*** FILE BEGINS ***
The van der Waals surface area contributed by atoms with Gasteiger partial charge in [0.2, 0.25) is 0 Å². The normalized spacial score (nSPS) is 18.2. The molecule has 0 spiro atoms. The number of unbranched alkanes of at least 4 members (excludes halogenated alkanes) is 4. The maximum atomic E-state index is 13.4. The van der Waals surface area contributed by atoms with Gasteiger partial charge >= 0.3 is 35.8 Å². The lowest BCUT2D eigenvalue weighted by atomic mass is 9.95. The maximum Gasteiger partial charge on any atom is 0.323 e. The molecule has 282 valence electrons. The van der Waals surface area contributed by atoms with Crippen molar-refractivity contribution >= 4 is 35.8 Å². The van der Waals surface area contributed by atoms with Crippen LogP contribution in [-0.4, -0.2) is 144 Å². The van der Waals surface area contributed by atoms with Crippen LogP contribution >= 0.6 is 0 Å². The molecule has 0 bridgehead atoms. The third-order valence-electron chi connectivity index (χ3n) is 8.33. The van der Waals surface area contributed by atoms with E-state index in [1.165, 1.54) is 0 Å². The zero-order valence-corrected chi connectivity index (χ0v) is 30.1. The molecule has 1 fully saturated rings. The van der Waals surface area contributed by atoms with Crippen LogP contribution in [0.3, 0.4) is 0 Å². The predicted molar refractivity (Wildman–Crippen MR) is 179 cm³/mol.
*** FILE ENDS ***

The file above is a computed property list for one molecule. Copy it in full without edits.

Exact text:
The van der Waals surface area contributed by atoms with Gasteiger partial charge in [0.2, 0.25) is 0 Å². The normalized spacial score (nSPS) is 18.2. The molecule has 0 spiro atoms. The number of unbranched alkanes of at least 4 members (excludes halogenated alkanes) is 4. The maximum atomic E-state index is 13.4. The van der Waals surface area contributed by atoms with Gasteiger partial charge >= 0.3 is 35.8 Å². The lowest BCUT2D eigenvalue weighted by atomic mass is 9.95. The maximum Gasteiger partial charge on any atom is 0.323 e. The molecule has 282 valence electrons. The van der Waals surface area contributed by atoms with Crippen molar-refractivity contribution >= 4 is 35.8 Å². The van der Waals surface area contributed by atoms with Crippen LogP contribution in [-0.4, -0.2) is 144 Å². The van der Waals surface area contributed by atoms with Crippen LogP contribution >= 0.6 is 0 Å². The molecule has 0 bridgehead atoms. The third-order valence-electron chi connectivity index (χ3n) is 8.33. The van der Waals surface area contributed by atoms with E-state index in [1.165, 1.54) is 0 Å². The zero-order valence-corrected chi connectivity index (χ0v) is 30.1. The molecule has 1 fully saturated rings. The van der Waals surface area contributed by atoms with Crippen LogP contribution in [0.3, 0.4) is 0 Å². The predicted molar refractivity (Wildman–Crippen MR) is 179 cm³/mol.